TGR: And, again, I think the financial talking heads used it as the negative.
John Embry: Absolutely. The mainstream guys were all over it. The guys who have never like gold have been wrong all the way up and said, oh, my god, George Soros doesn't like gold. But I think George Soros' remarks were misinterpreted and if you saw what he was doing, not what he was saying, he was Buying Gold...
TGR: Any last comments?
John Embry: The only comment I'd make is I really think things are sufficiently serious here in a financial or monetary debasement sense that everybody – and I have never been a table pounder – but I think every single person with a serious portfolio has got to have a reasonably significant exposure to precious metals. This isn't something that's just insurance for those who've got cold feet. This is something I think is a mainstream thing that people must have.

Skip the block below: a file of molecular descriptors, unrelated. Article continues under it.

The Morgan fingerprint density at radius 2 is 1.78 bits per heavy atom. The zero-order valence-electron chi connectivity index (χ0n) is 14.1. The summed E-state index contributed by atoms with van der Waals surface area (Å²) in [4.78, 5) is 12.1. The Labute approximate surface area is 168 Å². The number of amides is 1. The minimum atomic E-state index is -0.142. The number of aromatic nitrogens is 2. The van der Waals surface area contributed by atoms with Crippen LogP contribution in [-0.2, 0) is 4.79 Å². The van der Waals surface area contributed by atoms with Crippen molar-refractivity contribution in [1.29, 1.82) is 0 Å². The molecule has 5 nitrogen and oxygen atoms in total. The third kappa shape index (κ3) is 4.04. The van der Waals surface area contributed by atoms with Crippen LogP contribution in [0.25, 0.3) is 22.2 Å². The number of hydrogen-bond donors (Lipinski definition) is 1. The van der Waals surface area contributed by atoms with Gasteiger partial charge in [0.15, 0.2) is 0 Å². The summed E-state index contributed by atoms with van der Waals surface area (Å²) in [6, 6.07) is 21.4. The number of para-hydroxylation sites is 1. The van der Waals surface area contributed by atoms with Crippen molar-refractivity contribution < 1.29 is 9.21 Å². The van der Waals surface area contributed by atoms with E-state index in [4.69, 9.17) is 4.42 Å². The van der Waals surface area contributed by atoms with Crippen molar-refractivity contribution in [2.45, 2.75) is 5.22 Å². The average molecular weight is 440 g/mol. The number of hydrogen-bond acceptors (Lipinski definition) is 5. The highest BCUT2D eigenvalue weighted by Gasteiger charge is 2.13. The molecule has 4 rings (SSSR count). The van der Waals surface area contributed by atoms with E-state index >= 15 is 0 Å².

TGR: When you say a significant portion, what percentages are you thinking?
John Embry: I used to say 5% to 10% when it was just an insurance thing and the market was pretty sanguine. I say at least 20% now. I see the other assets as being less attractive. I wouldn't buy a bond if you gifted me with the money to do it.
TGR: John, once again, I appreciate it.